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Stream It Or Skip It: ‘Dear Mama’ on FX, A Powerfully-Told Docuseries About The Life and Legacy of Tupac Shakur

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Dear Mama

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In Dear Mama (FX; also streaming on Hulu), the new five-part docuseries from writer, director, and exec producer Allen Hughes (The Defiant Ones, Menace II Society), the mother-son bond between Afeni and Tupac Shakur is explored as a saga that spans the decades. Tupac, the visionary rapper and actor who was only 25 when he was murdered in 1996, appears here in rare and unreleased audio and video. Afeni Shakur is interviewed extensively, and Dear Mama also features contributions from family, friends, collaborators, as well as notables of hip hop including Dr. Dre, Snoop Dogg, and Eminem.  


Opening Shot: Los Angeles, 1991. Speaking on a local talk show about the challenges he faced growing up, Tupac Shakur says all of it made him who is today. “I would say it was a test on my faith. Job, in the Bible, God did all of this crazy stuff to him, just to make sure his faith was straight.” 

The Gist: Snoop Dogg’s assessment of Tupac Shakur’s character and legacy points specifically backward in time, to the rapper’s formative years with Afeni Shakur, his mother, and a former leader in the Black Panther Party. “They say a man ain’t a man until he’s 27. You still a baby at 25. But he was just, like, a special motherfucker. And this spirit has only grown through his mother – she was great before he even got here.” Time’s arrow often points both ways in Dear Mama, as writer and director Allen Hughes seeks to connect Afeni’s activist fervor and individualism to the demeanor and public voice her son Tupac had developed by the time he was killed in a still-unsolved 1996 shooting. Despite the adversity they faced, Afeni says in an interview for Dear Mama, and despite a portion of it stemming from her own struggle with addiction, it was her duty to help her son understand his reality. That he was a Black man living in America in the 1980s.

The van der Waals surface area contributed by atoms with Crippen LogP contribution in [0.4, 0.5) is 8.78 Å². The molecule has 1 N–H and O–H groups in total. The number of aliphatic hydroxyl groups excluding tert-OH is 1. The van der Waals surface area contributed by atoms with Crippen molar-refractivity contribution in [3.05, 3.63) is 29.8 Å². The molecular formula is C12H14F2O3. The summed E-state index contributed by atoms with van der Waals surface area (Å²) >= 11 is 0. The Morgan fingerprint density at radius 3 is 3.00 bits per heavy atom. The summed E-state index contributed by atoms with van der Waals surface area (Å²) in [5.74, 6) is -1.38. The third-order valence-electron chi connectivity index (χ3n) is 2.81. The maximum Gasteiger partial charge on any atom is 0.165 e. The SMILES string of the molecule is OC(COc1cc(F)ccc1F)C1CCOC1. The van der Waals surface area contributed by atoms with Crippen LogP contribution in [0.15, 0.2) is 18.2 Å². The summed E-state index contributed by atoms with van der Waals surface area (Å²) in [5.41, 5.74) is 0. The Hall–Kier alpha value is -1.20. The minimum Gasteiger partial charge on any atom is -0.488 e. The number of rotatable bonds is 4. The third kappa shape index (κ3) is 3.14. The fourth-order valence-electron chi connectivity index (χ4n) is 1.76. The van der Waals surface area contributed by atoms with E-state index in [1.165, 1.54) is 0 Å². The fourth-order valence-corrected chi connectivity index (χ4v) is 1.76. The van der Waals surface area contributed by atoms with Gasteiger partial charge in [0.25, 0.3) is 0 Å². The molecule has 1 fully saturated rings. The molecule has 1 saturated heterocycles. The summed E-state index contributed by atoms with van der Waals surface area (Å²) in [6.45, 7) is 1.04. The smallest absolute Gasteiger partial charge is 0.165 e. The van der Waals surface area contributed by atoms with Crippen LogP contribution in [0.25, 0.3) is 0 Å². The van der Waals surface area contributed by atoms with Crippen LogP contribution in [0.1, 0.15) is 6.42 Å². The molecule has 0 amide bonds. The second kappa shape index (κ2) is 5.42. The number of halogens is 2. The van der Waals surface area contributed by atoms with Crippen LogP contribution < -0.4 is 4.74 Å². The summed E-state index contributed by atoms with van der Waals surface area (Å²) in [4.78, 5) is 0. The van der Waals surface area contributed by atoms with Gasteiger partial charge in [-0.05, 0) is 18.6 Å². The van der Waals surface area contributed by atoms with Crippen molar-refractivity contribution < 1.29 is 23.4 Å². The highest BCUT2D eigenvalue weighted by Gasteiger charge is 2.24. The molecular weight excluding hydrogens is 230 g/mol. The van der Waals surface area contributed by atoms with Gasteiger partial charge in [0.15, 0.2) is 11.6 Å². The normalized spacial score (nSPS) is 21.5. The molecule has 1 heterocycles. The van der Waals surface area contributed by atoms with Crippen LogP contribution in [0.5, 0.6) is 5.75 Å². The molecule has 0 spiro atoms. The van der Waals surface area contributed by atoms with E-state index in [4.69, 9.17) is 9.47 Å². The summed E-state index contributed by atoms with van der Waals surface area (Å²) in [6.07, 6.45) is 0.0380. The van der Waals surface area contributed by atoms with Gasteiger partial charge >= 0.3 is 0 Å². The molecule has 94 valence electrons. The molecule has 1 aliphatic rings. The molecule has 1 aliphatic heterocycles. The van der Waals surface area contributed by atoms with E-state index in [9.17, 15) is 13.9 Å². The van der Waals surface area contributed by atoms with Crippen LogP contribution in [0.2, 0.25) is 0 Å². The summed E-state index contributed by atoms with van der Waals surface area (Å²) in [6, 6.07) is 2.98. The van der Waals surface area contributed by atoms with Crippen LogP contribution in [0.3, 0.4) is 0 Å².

There are other testimonials here besides Snoop, from Dr. Dre, Eminem, Ray Luv, and Mike Tyson, the world champion boxer who says that whenever he meets kids in other parts of the world, all they want to know about is what it was like to be near Tupac. But Hughes largely eschews the traditional documentary format. Put more simply, he blows it up. Contemporary interviews blend into archival footage sourced from all over – including interviews with Tupac as a high school student as well as a 1995 deposition he gave while in custody in New York State – and commentary from friends and colleagues of both Shakurs that constructs a dramatic arc with foundations in four different decades. The history of Afeni Shakur’s journey toward liberation and empowerment as a Black Panther is repeated in Tupac Shakur’s strident lyricism and natural gifts of charisma. As much as members of the Black Panthers looked to Afeni for leadership, those around Tupac as his music career emerged felt drawn to his presence. “I saw an energy,” says music executive Atron Gregory. Deals with Interscope were signed, and acting projects began to appear. (Dear Mama includes a clip of Tupac’s fiery audition tape for Juice.) But tragedy was waiting in the wings.

Dear Mama show poster
Photo: FX

What Shows Will It Remind You Of? It’s kind of crazy that it took until 2023 for us to get the definitive Tupac Shakur documentary, complete with the cooperation of his family, friends, and professional peers. But now that Allen Hughes’ docuseries is here, it’s part of a reckoning with an era of hip-hop that certainly deserves a say in how its story is told. And to that end, it’s been announced that Hughes will also be at the helm for an upcoming Snoop Dogg biopic.